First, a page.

Potential application of the nisin Z preparation of Lactococcus lactis W8 in preservation of milk.
Summary of "Potential application of the nisin Z preparation of Lactococcus lactis W8 in preservation of milk."
Aims:â The aim of the study is to evaluate the effectiveness of the preparation of nisin Z from Lactococcus lactis W8-fermented milk in controlling the growth of spoilage bacteria in pasteurized milk. Methods and results:â Spoilage bacteria isolated from pasteurized milk at 8 and 15Â°C were identified as Enterococcus italicus, E. mundtii, E. faecalis, Bacillus thuringiensis, B. cereus, Lactobacillus paracasei, Acinetobacter sp, Pseudomonas fluorescens and Enterobacter aerogenes. These bacteria were found to have the ability to survive pasteurization temperature. Except Enterobacter aerogenes, the spoilage bacteria were sensitive to the nisin Z preparation of the L. lactis W8. Addition of the nisin Z preparation to either the skim milk or fat milk inoculated with each of the spoilage bacteria reduced the initial counts (about 5 log CFU ml(-1) ) to an undetectable level within 8 to 20 h. The nisin Z preparation extended the shelf life of milk to two months under refrigeration. Conclusions:â The nisin Z preparation from L. lactis W8-fermented milk was found to be effective as a back-up preservative to counteract post-pasteurization contamination in milk. Significance and impact of the study:â A rapid inhibition of spoilage bacteria in pasteurized skim and fat milk with the nisin Z preparation of L. lactis W8 is more significant in comparison to the commercially available nisin (nisin A). The nisin Z preparation can be used in stead of commercial nisin, which is not effective in fat milk.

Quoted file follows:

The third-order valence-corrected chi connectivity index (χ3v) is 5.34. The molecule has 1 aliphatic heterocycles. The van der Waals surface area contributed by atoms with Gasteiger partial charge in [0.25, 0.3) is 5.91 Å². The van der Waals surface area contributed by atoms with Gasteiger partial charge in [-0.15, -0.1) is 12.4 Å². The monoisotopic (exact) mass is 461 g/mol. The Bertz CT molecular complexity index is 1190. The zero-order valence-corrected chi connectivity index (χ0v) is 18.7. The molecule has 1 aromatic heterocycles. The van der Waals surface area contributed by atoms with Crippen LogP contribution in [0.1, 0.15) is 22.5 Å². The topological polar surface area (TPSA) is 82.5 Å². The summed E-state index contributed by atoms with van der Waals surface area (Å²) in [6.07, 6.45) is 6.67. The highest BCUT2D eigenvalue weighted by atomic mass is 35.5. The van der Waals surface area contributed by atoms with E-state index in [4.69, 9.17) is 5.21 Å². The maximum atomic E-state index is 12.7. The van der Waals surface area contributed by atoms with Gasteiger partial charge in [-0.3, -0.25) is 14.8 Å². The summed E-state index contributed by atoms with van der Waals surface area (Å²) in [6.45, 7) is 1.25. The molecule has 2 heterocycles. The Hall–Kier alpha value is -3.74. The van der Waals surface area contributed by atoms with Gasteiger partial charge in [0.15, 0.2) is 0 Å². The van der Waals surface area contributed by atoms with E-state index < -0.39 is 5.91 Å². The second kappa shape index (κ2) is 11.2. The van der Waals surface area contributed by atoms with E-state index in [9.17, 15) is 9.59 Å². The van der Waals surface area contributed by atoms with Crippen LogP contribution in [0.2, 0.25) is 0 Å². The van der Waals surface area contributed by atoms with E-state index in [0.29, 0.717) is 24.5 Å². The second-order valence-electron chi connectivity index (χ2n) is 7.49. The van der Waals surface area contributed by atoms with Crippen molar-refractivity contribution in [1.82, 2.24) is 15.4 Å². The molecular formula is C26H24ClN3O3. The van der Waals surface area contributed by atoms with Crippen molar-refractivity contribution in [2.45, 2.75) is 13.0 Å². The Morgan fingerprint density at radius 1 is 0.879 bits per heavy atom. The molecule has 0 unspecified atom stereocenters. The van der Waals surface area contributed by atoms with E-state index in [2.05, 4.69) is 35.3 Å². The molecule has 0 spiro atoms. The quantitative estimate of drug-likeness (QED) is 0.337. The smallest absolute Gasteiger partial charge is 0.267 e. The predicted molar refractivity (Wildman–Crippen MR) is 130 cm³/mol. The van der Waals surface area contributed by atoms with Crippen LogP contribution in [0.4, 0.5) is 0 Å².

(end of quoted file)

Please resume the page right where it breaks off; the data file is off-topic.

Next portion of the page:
Department of Botany, Visva-Bharati, Santiniketan 731 235, West Bengal, India.
This article was published in the following journal.
Name: Letters in applied microbiology
- PubMed Source: http://www.ncbi.nlm.nih.gov/pubmed/21554339
- DOI: http://dx.doi.org/10.1111/j.1472-765X.2011.03075.x
Medical and Biotech [MESH] Definitions
A non-pathogenic species of LACTOCOCCUS found in DAIRY PRODUCTS and responsible for the souring of MILK and the production of LACTIC ACID.
A 34-amino acid polypeptide antibiotic produced by Streptococcus lactis. It has been used as a food preservative in canned fruits and vegetables, and cheese.
A genus of gram-positive, coccoid bacteria mainly isolated from milk and milk products. These bacteria are also found in plants and nonsterile frozen and dry foods. Previously thought to be a member of the genus STREPTOCOCCUS (group N), it is now recognized as a separate genus.
Allergic reaction to milk (usually cow's milk) or milk products. MILK HYPERSENSITIVITY should be differentiated from LACTOSE INTOLERANCE, an intolerance to milk as a result of congenital deficiency of lactase.
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